News

14 May 2021

An urgent appeal on behalf of West Papuan pro-independence leader Victor Yeimo has been submitted by human rights organization TAPOL and lawyer Veronica Koman to the United Nations Special Procedures mechanisms of the Human Rights Council.

Victor Yeimo (37) was arrested on 9 May 2021 in Jayapura. He faces eleven charges including treason over his peaceful role in the 2019 West Papua Uprising. He had been living in exile in PNG since the crackdown against the Uprising and recently returned to his homeland. 

Tagged: Freedom of Expression, Political Prisoners, West Papua
7 May 2021
Aelex Flor in 2007

London, 7 May 2021

Yesterday we lost a dear colleague in Berlin, Alex Flor, the co-founder of Watch Indonesia! and its leader until 2019, after a short but serious illness. 

Tagged: Berita Kematian
31 Mar 2021

TAPOL strongly denounces the proposal put forward by the Indonesian National Counterterrorism Agency (BNPT/Badan Nasional Penanggulangan Terorisme) to categorise the Free Papua Organisation (OPM/Organisasi Papua Merdeka) as a terrorist organisation. Such a move will lead to more serious human rights abuses in West Papua.

Detachment 88, the anti-terrorism unit in Indonesia, which receives training and equipment from the United States and Australia, has been widely criticized by human rights groups for its notorious and disproportionate actions and being allowed to act with impunity. 

Tagged: Densus 88, Impunity, Security Sector Reform, West Papua
22 Mar 2021

TAPOL condemns the coup d’etat and violence against protestors by the Myanmar military, also known as the Tatmadaw. While we appreciate the work of the Special Rapporteur for Human Rights in Myanmar on this crisis, we regret the inaction of many United Nations (UN) member states which for the most part have done little despite the deteriorating situation.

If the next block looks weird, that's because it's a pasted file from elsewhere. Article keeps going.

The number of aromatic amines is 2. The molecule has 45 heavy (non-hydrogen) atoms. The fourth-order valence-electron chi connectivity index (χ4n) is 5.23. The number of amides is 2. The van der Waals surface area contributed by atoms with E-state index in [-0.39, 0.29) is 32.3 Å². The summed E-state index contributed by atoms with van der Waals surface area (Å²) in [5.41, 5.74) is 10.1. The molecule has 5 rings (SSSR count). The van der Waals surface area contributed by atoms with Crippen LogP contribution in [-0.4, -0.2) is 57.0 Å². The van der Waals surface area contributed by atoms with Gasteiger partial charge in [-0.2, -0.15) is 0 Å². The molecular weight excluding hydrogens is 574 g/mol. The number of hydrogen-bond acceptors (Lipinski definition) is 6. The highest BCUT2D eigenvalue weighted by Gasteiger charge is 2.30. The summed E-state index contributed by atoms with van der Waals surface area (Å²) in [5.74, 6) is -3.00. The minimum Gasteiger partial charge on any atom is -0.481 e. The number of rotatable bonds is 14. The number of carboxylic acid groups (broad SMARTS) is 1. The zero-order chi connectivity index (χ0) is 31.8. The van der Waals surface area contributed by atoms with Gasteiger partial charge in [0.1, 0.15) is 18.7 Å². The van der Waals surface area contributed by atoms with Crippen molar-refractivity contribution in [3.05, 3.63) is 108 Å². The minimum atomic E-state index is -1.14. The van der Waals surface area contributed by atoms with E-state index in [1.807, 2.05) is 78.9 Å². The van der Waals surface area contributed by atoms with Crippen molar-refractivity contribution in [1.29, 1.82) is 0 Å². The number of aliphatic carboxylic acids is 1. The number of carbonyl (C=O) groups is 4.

There are historical parallels between the involvement of the militaries of Myanmar and Indonesia in politics. After overthrowing civilian governments within a three year period (1962 in Myanmar, 1965 in Indonesia), each military portrayed itself as the only force able to unify very diverse nations. In Myanmar and Indonesia this often meant putting down pro-independence movements in areas distant from the centres of power. After 1998, the Indonesian military continued to commit human rights abuses to enforce the inclusion of West Papua, Aceh and East Timor in Indonesia with campaigns continuing in West Papua. In Myanmar, the military has forcibly excluded and committed atrocities against the Rohingya, and until the signing of ceasefire accords, fought wars against other ethnic groups. When a transition to democracy came in Indonesia, the military clung on to its business interests because civilian politicians were unwilling to enact reform; the Tatmadaw has also profited from extensive business interests. Many officers in Indonesia continue to be involved in political parties. After electoral defeat in 2015 to the National League for Democracy (NLD), current coup leader Min Aung Hlaing focussed on securing continued military influence in state institutions.

 

Tagged: Crimes Against Humanity
17 Dec 2020

Indigenous tribes such as the Kamoro and the Amungme have been claiming their communities have been afflicted with poverty, violence and mostly environmental degradation since the Grasberg mine operated by PT Freeport Indonesia began its activities 48 years ago. Turning the spotlight again on this critical issue, the ICP, together with the Indonesia Legal Aid Foundation (YLBHI), the Initiative Action for Ecology and Peoples' Emancipation (AEER), the Center for Study, Documentation and Advocacy on Peoples' Rights (PUSAKA), Friends of the Earth Papua (WALHI Papua), the Lokataru Law and Human Rights Office, INTERPRT, TAPOL, VIVAT International, Westpapua-Netzwerk (WPN), Geneva for Human Rights (GHR), and Franciscans International (FI) has launched today a new special report called "PT Freeport Indonesia and its tail of violations in Papua: human, labour and environmental rights". The 27-page publication covers detailed aspects of different human rights violations involving the Freeport-McMoRan's Indonesian subsidiary, PT Freeport Indonesia, during the last years.

Tagged: Freeport, Indigenous Rights, West Papua
8 Dec 2020

Since the fall of the New Order regime (1966-1998), with one brief period of exception between 1998-2001, the power and authority of the Indonesian security forces in the region of West Papua have remained largely undiminished. We attribute this to two reasons, both of which stem from a failure to implement genuine political reform in West Papua and Indonesia more broadly. 

Tagged: Security Forces, Security Sector Reform, West Papua

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